Phillips Linda

Phillips

Steve Robbs has spent the bulk of his career developing systems for indoor crop storage ventilation systems. He spends a lot of time listening to farmers and meeting their needs.

When he was asked to help set up weather monitoring stations in farm fields — with the attending problems of lack of electricity, lack of internet/wi-fi service and continuing maintenance — he was struck with a better idea.

Why not develop a simple phone app farmers could use to monitor field weather conditions?

He enlisted the help of co-worker Mike Machurek who asked his farm clients in the potato and corn industry if it was something they could use. After an enthusiastic response, the pair brought in Rupert farmer Randy Bauscher as a partner and enlisted Machurek’s daughter Candace Rose as project manager.

The result is SetPoint Agriculture, a customizable weather application designed specifically for the agriculture industry.

Robbs’ key idea was to tap into the same weather towers used by sites weather.com and wunderground.com. The information from the towers allows app users to get forecasts and set alerts for a variety of weather conditions. The towers are all certified and because major weather forecasters use the data from the towers, the information is highly accurate.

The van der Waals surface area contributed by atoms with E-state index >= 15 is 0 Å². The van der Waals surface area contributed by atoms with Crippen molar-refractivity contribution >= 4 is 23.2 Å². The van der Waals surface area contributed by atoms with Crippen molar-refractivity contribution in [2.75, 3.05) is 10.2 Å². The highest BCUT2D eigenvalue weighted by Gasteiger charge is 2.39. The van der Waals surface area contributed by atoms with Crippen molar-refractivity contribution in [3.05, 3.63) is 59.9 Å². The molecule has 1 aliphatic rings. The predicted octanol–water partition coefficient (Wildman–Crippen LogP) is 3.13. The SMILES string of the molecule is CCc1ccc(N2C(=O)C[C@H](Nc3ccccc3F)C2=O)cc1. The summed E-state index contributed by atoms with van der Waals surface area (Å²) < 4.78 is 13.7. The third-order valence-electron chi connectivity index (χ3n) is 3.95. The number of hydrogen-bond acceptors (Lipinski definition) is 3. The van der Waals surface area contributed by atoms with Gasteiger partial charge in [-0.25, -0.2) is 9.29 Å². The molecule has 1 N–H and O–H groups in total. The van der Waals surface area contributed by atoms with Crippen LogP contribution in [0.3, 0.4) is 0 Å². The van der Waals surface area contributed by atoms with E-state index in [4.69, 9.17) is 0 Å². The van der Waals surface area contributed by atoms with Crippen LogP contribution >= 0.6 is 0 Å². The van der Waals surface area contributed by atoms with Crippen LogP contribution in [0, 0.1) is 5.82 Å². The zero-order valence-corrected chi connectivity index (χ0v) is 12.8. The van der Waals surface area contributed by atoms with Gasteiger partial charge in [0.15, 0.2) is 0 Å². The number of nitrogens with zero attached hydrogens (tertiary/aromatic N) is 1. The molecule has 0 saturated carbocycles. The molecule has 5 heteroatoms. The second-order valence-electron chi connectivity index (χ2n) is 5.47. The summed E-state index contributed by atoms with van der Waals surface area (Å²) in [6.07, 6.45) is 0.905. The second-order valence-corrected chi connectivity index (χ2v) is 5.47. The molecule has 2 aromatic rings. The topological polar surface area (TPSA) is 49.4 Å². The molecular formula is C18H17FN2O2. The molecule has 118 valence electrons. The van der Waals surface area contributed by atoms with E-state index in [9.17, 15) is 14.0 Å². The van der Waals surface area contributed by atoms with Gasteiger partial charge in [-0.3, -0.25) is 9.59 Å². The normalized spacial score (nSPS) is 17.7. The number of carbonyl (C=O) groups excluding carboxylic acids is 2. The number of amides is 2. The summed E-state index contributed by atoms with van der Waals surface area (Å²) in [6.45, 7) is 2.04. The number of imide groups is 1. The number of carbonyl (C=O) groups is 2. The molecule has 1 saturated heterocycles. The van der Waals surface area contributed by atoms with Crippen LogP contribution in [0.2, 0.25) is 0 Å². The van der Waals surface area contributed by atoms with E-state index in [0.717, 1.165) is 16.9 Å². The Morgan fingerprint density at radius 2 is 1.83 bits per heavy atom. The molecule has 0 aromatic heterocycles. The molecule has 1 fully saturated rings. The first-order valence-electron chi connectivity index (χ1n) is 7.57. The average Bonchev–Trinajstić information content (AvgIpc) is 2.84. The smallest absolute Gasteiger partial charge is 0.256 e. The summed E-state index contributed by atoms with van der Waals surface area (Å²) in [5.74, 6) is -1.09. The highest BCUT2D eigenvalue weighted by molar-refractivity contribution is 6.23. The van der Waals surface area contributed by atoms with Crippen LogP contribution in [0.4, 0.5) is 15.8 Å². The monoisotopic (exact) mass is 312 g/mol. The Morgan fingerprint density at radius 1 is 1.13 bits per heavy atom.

SetPoint allows the tracking of temperature, wind speed, barometric pressure, dew point, humidity and rain accumulation data for five to 10 locations.

Flexibility has been built in, so it is easy to change locations and parameters as needed. When the weather triggers an alert, users are notified by push notifications sent directly to their phone.

Robbs said alfalfa farmers have found the dew point information particularly helpful. A high dew point can lead to condensation and mold in baled hay. A custom weather alert allows farmers to avoid baling on days when the dew point exceeds a predetermined level.

The home screen shows all locations, location radar and has indicators to let the user know if a location is within or outside of selected parameters.

The app was released about 18 months ago and Robbs said the response from users has been good.

“It took a long time to get people to believe in us ... that we had a good app,” he said.

While the app was initially designed for agriculture, Robbs notes there are a variety of other possible uses including by crop dusters, kite flyers, pilots or outdoor event organizers. Anyone who needs to monitor weather information for a specific location could utilize SetPoint.

The app is set up on a monthly subscription basis. It costs $6.99 a month for five locations and $11.99 a month for 10 locations. There are no ads or pop-ups and a three-day trial is available.

The cost is a bargain compared to setting up a monitoring station in the field. Robbs said wi-fi can cost about $20 a month for one station, not including equipment and maintenance.

For more information go to www.setpointweather.com or contact Rose at setpointllc@gmail.com. The SetPoint Agriculture app can be found on the AppStore and GooglePlay.

Photojournalist Linda Phillips has 25 years experience as a journalist, photographer, copy editor and graphic designer. To contact her, email Farm & Ranch Managing Editor Bill Bradshaw at freditor @postregister.com.

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